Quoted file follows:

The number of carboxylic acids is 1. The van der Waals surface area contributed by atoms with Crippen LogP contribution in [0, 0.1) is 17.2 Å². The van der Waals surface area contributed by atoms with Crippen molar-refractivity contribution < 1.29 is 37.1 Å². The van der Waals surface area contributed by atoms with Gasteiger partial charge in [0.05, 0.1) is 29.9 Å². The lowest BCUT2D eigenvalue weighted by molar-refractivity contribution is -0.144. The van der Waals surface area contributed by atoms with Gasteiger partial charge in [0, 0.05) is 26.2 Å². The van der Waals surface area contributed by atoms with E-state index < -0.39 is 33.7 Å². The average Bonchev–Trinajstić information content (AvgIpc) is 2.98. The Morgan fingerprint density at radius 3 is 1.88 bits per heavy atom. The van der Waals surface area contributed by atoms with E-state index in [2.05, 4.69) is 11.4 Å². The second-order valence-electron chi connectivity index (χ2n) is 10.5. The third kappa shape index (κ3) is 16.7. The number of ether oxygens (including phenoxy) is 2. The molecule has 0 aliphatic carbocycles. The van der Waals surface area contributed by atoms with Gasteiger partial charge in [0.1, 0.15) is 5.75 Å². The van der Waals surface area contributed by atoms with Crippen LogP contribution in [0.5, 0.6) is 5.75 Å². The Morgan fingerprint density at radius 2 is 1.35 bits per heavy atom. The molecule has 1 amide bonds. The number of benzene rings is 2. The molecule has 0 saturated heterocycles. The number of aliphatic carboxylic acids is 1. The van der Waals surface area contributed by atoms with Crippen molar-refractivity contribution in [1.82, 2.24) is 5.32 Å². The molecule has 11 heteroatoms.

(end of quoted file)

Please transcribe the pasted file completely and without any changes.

The number of carboxylic acids is 1. The van der Waals surface area contributed by atoms with Crippen LogP contribution in [0, 0.1) is 17.2 Å². The van der Waals surface area contributed by atoms with Crippen molar-refractivity contribution < 1.29 is 37.1 Å². The van der Waals surface area contributed by atoms with Gasteiger partial charge in [0.05, 0.1) is 29.9 Å². The lowest BCUT2D eigenvalue weighted by molar-refractivity contribution is -0.144. The van der Waals surface area contributed by atoms with Gasteiger partial charge in [0, 0.05) is 26.2 Å². The van der Waals surface area contributed by atoms with E-state index < -0.39 is 33.7 Å². The average Bonchev–Trinajstić information content (AvgIpc) is 2.98. The Morgan fingerprint density at radius 3 is 1.88 bits per heavy atom. The van der Waals surface area contributed by atoms with E-state index in [2.05, 4.69) is 11.4 Å². The second-order valence-electron chi connectivity index (χ2n) is 10.5. The third kappa shape index (κ3) is 16.7. The number of ether oxygens (including phenoxy) is 2. The molecule has 0 aliphatic carbocycles. The van der Waals surface area contributed by atoms with Gasteiger partial charge in [0.1, 0.15) is 5.75 Å². The van der Waals surface area contributed by atoms with Crippen LogP contribution in [0.5, 0.6) is 5.75 Å². The Morgan fingerprint density at radius 2 is 1.35 bits per heavy atom. The molecule has 1 amide bonds. The number of benzene rings is 2. The molecule has 0 saturated heterocycles. The number of aliphatic carboxylic acids is 1. The van der Waals surface area contributed by atoms with Crippen molar-refractivity contribution in [1.82, 2.24) is 5.32 Å². The molecule has 11 heteroatoms.